I wouldn't want to leave you with the impression that we did not have an enjoyable time at Zion Lodge. The weather was beautiful; the Canyon was beautiful, and we had a great time hiking and exploring. The main purpose of our visit was to look at the historic buildings at the Zion Lodge facility. We were able to do this and saw and learned much about them. The original buildings that remain are in very good repair. In addition to the historic cabins, there are several Underwood-designed buildings of the same era in the immediate vicinity of the lodge. They include the historic women's dorm, perched on the canyon wall just above the cabins, a historic men's dorm, a historic bake shop, and a historic mattress storage building, all in the vicinity of Zion Lodge. For photos, details, and directions for finding these buildings see the Zion Lodge Tour on our Historic Hotels & Lodges website. We had plenty of historic buildings to look at, which provided us with an enjoyable trip

How should I sum up Zion Lodge? I'll simply answer two classic questions included in the hotel guest survey that was in our cabin: "would you stay here again?" and "would you recommend this facility to a friend?" My answer to the first is probably not. I've seen and stayed in the historic buildings I was interested in, and the rest of the stay wasn't outstanding at all. The second question is harder. If you would like to stay in a nicely-restored historic cabin, with nearby hiking trails and waterfalls, where wild turkeys roam the grounds, then by all means I would recommend that it is worth staying for one night (I wouldn't stay for two.) If you are just coming to see the Park, then consider staying in town where better-quality lodging costs 1/3 less money.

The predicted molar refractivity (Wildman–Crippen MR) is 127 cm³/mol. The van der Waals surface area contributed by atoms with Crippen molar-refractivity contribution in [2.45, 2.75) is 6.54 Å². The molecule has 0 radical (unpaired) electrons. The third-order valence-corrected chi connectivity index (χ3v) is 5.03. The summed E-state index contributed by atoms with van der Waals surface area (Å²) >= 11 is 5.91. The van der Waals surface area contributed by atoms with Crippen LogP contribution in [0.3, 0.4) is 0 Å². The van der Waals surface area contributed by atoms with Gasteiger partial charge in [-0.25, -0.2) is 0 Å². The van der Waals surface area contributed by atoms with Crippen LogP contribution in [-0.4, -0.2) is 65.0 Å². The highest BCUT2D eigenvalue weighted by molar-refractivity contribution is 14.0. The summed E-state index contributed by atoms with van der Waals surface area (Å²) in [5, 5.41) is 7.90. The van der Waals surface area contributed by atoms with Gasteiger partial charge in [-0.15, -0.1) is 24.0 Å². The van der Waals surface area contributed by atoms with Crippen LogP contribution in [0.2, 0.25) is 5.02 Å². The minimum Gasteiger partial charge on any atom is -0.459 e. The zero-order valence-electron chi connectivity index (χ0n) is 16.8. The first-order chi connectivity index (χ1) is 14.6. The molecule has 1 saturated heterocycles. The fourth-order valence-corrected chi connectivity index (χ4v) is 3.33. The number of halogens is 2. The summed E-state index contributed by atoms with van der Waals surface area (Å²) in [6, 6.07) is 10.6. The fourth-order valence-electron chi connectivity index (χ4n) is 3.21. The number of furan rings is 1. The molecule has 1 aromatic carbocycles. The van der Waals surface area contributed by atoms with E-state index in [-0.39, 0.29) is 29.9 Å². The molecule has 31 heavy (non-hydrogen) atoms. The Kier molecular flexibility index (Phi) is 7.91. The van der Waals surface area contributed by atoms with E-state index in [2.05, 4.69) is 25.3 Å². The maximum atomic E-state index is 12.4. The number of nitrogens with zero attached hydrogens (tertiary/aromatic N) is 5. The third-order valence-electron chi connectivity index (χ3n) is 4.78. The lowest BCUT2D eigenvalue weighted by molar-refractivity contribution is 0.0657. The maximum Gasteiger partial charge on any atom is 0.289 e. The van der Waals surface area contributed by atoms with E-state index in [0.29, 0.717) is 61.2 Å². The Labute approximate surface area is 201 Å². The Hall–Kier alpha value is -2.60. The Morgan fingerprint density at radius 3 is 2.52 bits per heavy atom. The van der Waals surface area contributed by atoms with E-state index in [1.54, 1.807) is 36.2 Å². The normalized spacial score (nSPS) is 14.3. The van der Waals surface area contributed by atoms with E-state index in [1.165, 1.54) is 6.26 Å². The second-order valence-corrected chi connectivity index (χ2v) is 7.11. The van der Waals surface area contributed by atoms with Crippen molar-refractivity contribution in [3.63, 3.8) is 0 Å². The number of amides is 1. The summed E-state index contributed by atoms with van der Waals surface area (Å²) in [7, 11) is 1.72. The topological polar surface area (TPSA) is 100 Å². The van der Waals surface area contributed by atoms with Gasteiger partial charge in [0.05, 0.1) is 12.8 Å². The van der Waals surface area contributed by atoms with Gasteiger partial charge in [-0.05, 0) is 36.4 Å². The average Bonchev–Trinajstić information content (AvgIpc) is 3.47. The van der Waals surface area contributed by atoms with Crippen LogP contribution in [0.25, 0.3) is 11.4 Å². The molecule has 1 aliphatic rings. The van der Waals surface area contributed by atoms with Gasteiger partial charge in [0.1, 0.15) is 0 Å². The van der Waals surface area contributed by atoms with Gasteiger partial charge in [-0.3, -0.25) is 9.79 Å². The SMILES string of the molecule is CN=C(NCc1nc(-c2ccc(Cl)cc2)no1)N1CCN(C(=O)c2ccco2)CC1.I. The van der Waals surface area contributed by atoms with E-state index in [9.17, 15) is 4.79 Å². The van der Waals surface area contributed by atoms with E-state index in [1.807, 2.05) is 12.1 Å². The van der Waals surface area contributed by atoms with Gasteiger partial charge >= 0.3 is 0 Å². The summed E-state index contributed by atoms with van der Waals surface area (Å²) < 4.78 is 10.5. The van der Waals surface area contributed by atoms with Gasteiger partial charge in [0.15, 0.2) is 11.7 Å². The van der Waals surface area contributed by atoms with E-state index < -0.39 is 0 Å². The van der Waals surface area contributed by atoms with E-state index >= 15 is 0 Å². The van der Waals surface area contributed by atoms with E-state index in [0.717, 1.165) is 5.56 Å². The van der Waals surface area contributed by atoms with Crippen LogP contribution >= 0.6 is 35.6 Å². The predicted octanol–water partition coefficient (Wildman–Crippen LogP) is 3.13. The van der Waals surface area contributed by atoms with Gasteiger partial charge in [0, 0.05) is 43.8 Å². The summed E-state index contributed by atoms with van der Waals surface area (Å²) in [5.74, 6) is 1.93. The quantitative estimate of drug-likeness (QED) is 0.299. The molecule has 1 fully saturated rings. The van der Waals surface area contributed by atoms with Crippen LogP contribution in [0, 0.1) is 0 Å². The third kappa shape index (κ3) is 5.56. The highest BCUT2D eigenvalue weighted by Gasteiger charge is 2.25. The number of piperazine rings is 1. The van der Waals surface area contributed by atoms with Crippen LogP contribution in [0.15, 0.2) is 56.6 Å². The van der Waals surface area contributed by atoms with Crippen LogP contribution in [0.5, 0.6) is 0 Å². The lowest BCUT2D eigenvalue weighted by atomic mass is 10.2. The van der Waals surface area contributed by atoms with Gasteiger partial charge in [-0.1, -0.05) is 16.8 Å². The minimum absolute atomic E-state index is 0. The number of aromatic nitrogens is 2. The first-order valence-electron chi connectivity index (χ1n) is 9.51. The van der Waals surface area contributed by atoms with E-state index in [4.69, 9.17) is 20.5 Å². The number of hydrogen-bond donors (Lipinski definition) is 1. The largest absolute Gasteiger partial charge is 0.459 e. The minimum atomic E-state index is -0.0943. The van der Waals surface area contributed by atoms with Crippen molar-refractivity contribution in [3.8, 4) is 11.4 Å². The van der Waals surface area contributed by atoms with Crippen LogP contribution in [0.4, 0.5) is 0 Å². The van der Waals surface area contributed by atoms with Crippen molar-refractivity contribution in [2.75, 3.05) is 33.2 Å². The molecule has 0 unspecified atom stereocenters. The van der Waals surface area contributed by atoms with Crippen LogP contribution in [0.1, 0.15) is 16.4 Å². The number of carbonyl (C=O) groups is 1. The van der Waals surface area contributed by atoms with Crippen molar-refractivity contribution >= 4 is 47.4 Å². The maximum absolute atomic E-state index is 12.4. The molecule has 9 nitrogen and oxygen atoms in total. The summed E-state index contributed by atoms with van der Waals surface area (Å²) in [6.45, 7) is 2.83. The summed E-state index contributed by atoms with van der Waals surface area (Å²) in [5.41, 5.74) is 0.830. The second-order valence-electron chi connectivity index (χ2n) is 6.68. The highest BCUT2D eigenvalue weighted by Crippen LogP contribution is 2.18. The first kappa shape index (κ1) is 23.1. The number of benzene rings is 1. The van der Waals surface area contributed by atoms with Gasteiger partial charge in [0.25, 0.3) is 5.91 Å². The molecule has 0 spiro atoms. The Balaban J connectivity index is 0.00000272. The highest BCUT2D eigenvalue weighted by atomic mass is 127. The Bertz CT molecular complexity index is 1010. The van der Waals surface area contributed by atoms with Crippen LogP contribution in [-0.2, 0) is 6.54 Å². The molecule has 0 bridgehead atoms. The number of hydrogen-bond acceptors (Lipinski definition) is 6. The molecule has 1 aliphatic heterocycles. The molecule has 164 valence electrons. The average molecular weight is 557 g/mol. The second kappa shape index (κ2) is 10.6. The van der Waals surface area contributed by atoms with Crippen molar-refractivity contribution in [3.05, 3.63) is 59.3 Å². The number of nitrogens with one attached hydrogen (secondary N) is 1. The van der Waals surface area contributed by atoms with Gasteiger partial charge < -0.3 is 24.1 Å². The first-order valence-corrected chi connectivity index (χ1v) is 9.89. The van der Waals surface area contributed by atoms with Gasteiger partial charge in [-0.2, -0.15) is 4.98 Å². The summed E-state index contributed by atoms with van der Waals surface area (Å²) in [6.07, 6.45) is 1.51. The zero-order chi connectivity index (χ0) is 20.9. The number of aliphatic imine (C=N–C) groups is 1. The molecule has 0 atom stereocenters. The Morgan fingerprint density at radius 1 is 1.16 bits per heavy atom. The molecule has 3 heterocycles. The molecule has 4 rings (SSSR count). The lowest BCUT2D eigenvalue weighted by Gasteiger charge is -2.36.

As a final note, all the negative experiences we had at Zion Lodge were related to the way the facility is managed and operated. The facilities themselves were great and well maintained. Every problem we encountered could be eliminated in a very short time with some simple policy and personnel changes. With a different approach to guest services, particularly food and housekeeping, Zion Lodge could easily be a wonderful 3-star destination resort that rivals any of the other National Park facilities we have stayed at!


Virtual Tour of Zion Lodge
Take a free online tour of the historic Zion Lodge complex.

Zion Lodge Information Sheet
Details of amenities, services, and facilities. Reservation information, lodge contact information, and more.


All text and images by Jess Stryker, unless noted. Copyright © Jess Stryker, 2007. All rights reserved.
All of the photos above without photo credits were taken by Jess Stryker.    Students: Permission is granted for student use on non-profit school/class projects of any photo on this page that does not have a photo credit or the words "used by permission" in the caption. When using these photos you must include a photo credit stating "photo by Jess Stryker, Historic-Hotels-Lodges.com, used by permission".    Commercial use: Permission is granted for free, non-exclusive, commercial use of any photo on this page that was taken by Jess Stryker. For commercial use, no more than 3 of these photos, per article, per publication, may be used. A photo credit is required and must include "Jess Stryker" and "Historic-Hotels-Lodges.com". If the publication is online, the Historic-Hotels-Lodges.com URL must be in the form of a link to the Historic-Hotels-Lodges.com website. Commercial use also requires that you notify Jess Stryker at the email address above in advance of publication, and you must deliver a free copy of the publication containing the photos to Jess Stryker after publication.    Photos on this page that are noted "used by permission" are copyrighted by others and may not be reproduced without permission of the copyright holder listed. All other photos on this page are believed to be in the public domain.